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Bob Hutton ,Thank you for the kind words

Bob Hutton ,Thank you for the kind words.

It was a privilege to serve this outstanding district for the last nine years. I will apologize to my four former colleagues for leaving you with unfinished business, but as we know all too well an artificial time constraint is not in anyone’s best interest especially in light of the financial crossroads that this district faces. It is that unfinished business I would like to talk about.

I hope you will indulge me.

We all have heard that our teachers have felt disrespected by the action this board took by not including any salary increase in our 2011-12 operating budget. I’d like to take a moment to outline the many steps this Board took to avoid that action.

60% of you were not board members 3 years ago when we requested that the REA make a minor concession to help us balance the budget and save some programs. They were not so inclined to honor that request. The sitting board made the necessary program cuts so that we could meet our contractual obligations of teacher salary increases despite an incredibly difficult recession.

60% of you were not board members 2 years ago when in light of budget issues exacerbated by the elimination of all of our state aid, the board again made a request of the REA for concessions. Again, the REA declined, instead directing that sitting board to make the tough decisions. That full board made those tough decisions which again resulted in program cuts. I believe it is very safe for me to say that all of us felt that those cuts began the dismantling of the Ridgewood Public Schools as our parents and students had come to know them. But again, we met our contractual obligations for annual teacher salary increases and health benefits.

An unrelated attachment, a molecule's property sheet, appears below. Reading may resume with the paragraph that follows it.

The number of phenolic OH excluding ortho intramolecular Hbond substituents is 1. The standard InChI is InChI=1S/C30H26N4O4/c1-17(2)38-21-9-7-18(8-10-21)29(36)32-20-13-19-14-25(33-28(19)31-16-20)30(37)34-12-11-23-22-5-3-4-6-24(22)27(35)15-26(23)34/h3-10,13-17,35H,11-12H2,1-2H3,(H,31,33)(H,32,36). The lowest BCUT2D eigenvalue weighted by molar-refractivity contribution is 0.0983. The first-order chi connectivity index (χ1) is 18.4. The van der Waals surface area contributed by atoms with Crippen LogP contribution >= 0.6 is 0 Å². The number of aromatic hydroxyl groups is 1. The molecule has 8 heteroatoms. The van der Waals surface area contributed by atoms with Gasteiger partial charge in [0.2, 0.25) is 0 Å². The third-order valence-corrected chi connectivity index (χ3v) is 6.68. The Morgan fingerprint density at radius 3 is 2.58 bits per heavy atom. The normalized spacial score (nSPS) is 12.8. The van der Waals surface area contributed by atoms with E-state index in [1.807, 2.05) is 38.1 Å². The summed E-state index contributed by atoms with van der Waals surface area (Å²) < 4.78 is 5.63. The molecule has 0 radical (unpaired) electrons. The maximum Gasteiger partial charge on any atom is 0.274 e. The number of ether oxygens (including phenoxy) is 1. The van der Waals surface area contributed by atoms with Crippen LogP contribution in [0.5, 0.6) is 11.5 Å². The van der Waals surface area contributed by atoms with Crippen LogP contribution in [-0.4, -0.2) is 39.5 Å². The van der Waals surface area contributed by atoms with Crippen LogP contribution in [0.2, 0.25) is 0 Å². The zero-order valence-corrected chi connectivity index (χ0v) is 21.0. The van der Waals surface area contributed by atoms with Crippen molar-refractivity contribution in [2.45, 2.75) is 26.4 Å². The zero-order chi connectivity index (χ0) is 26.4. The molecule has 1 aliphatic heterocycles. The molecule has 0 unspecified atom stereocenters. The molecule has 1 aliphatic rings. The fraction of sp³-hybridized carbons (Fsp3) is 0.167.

60% of you were not board members in October 2010 when the sitting board commenced its preparation to enter negotiations with the REA, a full nine months before the contract would expire. The board, based on the previous two years I just described, desired to stop the dismantling of our school system and thus, our contractual obligations with the REA needed to be sustainable inside the 2% state-mandated cap. Plus from that same recent history we knew that the REA was not inclined to make concessions during the period of a contract, thusly we had one bite of the apple and it had to be fiscally responsible.

Just to digress for a moment – in light of the economic times during those two years, perhaps the taxpayers of Ridgewood felt somewhat disrespected by the REA. Families were making cuts, balancing tighter budgets, watching spending closely, and yet the REA would not make a single concession. Speaking from personal experience, my family was living that due to my own unemployment situation from June 2010 to April 2011. From my own networking, my situation was not the exception. One could said that there is simply a disconnect between what the majority of Ridgewood taxpayers face in their day-to-day employment and what the REA expects from this Board.

Back to the topic at hand. 60% of you did not have to work through those times, and to the best of our collective ability, the 2011 – 2012 budget presented to the public a stable, fiscally responsible budget which was balanced without any teacher salary increases, significantly helped by a partial restoration of state aid – otherwise program cuts would have been much worse. That budget reflects our current year of operations, 2011-2012. In response to the Union’s directive to make tough decisions, our Board made and implemented those tough decisions.

People have asked me why I refer to the REA as an association or a bargaining unit. My immediate response is, quite frankly, to be nice. Maybe I don’t have to be nice anymore, but at the very least, let’s be honest when we discuss these topics. The REA is a union. As with any union, it is there to fight for the best economic deal for its membership. That is its sole purpose, to the exclusion of all others. Their questioning of science kits, Ipad expenditures, roof replacement on this very structure and alike is simple — the union wants every dollar possible for its membership.

But the Board of Education does not serve the REA, it serves every stakeholder in our schools – from parents to students, administrators to taxpayers. The Board has a higher calling to be trustees of the total system. The two of you with whom I have had lengthy service and all the others over the last nine years have done that, and done it well. I have no reservation in making that statement.